Dr. Jonathan Shoag, a urologic oncology fellow and instructor of urology at Weill Cornell Medicine, has been named a winner of this year’s prestigious Damon Runyon Physician-Scientist Training Award.
Established in 2015 by the Damon Runyon Cancer Research Foundation, the award is for physicians pursuing a research career, providing them with the opportunity to advance professionally and become leaders in translational and clinical cancer research. Over the course of four years, recipients receive a total of $460,000 in research funding, as well as up to $100,000 towards repayment of medical school debts.
“The model of the surgeon-scientist has always appealed to me,” Dr. Shoag said. “I am excited to have the opportunity to integrate my objectives of making fundamental discoveries in the lab and taking care of cancer patients.”
As part of the program, Dr. Shoag will be training under the mentorship of Dr. Christopher Barbieri, an associate professor of urology at Weill Cornell Medicine. “Dr. Barbieri has been an exceptional mentor to me throughout my urology residency and now fellowship at Weill Cornell Medicine and NewYork-Presbyterian/Weill Cornell Medical Center,” Dr. Shoag said. “He’s the paragon of the successful physician-scientist.”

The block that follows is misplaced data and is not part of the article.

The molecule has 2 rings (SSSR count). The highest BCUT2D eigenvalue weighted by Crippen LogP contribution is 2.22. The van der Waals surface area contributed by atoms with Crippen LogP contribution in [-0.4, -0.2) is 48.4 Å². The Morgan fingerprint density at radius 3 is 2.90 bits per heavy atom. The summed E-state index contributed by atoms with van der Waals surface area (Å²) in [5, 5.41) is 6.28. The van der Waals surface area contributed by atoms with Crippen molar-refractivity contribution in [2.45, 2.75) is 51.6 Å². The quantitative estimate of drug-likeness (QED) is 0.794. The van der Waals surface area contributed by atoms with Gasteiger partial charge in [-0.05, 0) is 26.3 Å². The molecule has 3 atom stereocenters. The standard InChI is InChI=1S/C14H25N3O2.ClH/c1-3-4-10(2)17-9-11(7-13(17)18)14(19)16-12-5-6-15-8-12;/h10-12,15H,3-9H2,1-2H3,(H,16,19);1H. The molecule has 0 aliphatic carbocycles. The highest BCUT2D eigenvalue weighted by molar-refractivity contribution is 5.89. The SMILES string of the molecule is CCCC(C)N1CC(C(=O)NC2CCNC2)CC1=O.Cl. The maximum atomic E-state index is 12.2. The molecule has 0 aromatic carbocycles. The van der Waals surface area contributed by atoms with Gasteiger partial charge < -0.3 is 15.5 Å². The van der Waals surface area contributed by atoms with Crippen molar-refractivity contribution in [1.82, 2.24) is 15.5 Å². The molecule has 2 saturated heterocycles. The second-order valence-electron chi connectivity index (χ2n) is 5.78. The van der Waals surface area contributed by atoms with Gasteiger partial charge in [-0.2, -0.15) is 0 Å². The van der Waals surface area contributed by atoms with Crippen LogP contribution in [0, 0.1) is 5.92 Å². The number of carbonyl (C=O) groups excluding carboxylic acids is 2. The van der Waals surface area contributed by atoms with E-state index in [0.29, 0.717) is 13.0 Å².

“The Damon Runyon Cancer Research Foundation has an exceptional track record of supporting promising young cancer researchers,” Dr. Barbieri said. “Dr. Shoag’s recognition with this award highlights the impact he can have as a urologist and his potential to reshape the way we take care of patients with prostate cancer. It’s a tremendous honor.”
In Dr. Barbieri’s lab, Dr. Shoag studies the molecular underpinnings of prostate cancer. His work focuses on finding drugs that can be repurposed to treat prostate cancer by pairing statistical and machine learning approaches to large-scale clinical data with unique cellular models of the disease and cutting-edge molecular tools.
“At the end of the day, this has very real potential to help patients and further our understanding of cancer biology,” Dr. Shoag said. “I am incredibly grateful for this award; it ensures I have the protected time and resources to devote myself to this work.”